“Historic”; “A breakthrough”; “A game-changer”; “A betrayal”: there is no shortage of epithets for this month’s sudden announcement – by President Trump – that the United Arab Emirates (UAE) is to fully normalise its relations with Israel.
After Egypt’s peace treaty with Israel in 1979, followed by Jordan’s in 1994, this makes the UAE only the third Arab country to normalise relations. It is the first of the six Arab Gulf states to do so. Oman. Bahrain and possibly Morocco are widely expected to follow.
Discreet contacts between the UAE and Israel had been under way for years but still, the details and timing of this normalisation deal were kept secret right up to the last minute.
There were no consultations between the UAE foreign ministry in Abu Dhabi and its Arab neighbours. Almost everyone was taken by surprise, most of all the Palestinians, who called it “a stab in the back” since they have yet to come close to getting a state of their own or ending Israeli occupation.
“For the Palestinians, there is zero upside here,” comments Emile Hokayem from the London-based International Institute for Strategic Studies.
For the UAE’s de facto ruler Crown Prince Sheikh Mohammed Bin Zayed (known as MBZ), this deal is something of a gamble but one with the odds heavily in his favour.
The risk is it could make the UAE leadership highly unpopular in the wider Arab world where some social media postings have been calling it “a sell-out”. Were the Israeli Prime Minister Benjamin Netanyahu to renege on his promise to temporarily shelve annexation of parts of the West Bank then that would be extremely embarrassing for the Emiratis and possibly see the whole deal unravel.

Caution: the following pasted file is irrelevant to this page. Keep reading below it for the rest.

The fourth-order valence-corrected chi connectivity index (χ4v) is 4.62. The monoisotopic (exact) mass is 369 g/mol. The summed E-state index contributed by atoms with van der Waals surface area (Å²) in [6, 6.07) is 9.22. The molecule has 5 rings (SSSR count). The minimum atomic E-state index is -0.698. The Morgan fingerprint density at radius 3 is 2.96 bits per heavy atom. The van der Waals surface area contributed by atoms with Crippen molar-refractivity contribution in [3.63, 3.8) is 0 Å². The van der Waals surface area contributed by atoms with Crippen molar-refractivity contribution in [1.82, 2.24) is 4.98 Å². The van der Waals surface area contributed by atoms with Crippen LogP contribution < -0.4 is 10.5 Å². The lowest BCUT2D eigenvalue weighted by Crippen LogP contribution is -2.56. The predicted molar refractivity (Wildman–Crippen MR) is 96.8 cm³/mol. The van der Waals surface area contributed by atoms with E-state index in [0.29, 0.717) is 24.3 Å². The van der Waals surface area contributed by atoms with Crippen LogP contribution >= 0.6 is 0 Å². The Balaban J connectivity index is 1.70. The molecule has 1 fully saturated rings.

But such a move would also draw disapproval from the White House and besides, popular street protests are not usually tolerated in the Gulf.
“In the short term, the pitfalls for the UAE are very limited,” says Mr Hokayem. “This deal is not going to affect the UAE regime’s stability. It reflects the changing geopolitics of the region and it buys the UAE a lot of goodwill in the US, where its image has been tarnished by its involvement in the Yemen war.”
So what is behind this deal and what’s in it for this relatively young Gulf nation and former British protectorate that only became a sovereign nation in 1971?
In short, it is two things – strategic advantage and technology.
The UAE, along with Bahrain and Saudi Arabia, has a deep mistrust, even a fear, of its giant, heavily-armed neighbour across the water: Iran.
Gulf Arab leaders look at the map of the region and they note how, despite crippling sanctions, Iran’s strategic presence has advanced rapidly across the Middle East ever since the bulwark of Saddam Hussein’s regime was removed in Iraq.
Where once Iran was largely confined to its national borders, today it has proxy militias in Iraq, Syria, Lebanon and Yemen. Israel shares this concern, especially when it comes to Iran’s secretive nuclear programme.